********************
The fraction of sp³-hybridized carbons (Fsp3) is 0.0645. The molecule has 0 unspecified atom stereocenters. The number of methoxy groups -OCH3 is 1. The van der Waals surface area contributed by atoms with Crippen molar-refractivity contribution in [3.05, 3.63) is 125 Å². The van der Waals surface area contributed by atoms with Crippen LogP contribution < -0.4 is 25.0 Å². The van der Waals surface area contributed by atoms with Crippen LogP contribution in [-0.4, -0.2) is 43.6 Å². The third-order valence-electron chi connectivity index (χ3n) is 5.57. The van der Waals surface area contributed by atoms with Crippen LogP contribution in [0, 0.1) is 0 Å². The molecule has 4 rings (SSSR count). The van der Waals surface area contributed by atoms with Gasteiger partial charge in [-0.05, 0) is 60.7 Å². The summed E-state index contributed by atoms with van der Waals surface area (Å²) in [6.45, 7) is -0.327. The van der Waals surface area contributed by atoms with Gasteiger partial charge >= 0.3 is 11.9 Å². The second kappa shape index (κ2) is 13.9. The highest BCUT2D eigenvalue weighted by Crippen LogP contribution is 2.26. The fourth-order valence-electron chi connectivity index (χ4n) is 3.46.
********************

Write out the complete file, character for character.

The fraction of sp³-hybridized carbons (Fsp3) is 0.0645. The molecule has 0 unspecified atom stereocenters. The number of methoxy groups -OCH3 is 1. The van der Waals surface area contributed by atoms with Crippen molar-refractivity contribution in [3.05, 3.63) is 125 Å². The van der Waals surface area contributed by atoms with Crippen LogP contribution < -0.4 is 25.0 Å². The van der Waals surface area contributed by atoms with Crippen LogP contribution in [-0.4, -0.2) is 43.6 Å². The third-order valence-electron chi connectivity index (χ3n) is 5.57. The van der Waals surface area contributed by atoms with Crippen LogP contribution in [0, 0.1) is 0 Å². The molecule has 4 rings (SSSR count). The van der Waals surface area contributed by atoms with Gasteiger partial charge in [-0.05, 0) is 60.7 Å². The summed E-state index contributed by atoms with van der Waals surface area (Å²) in [6.45, 7) is -0.327. The van der Waals surface area contributed by atoms with Gasteiger partial charge >= 0.3 is 11.9 Å². The second kappa shape index (κ2) is 13.9. The highest BCUT2D eigenvalue weighted by Crippen LogP contribution is 2.26. The fourth-order valence-electron chi connectivity index (χ4n) is 3.46.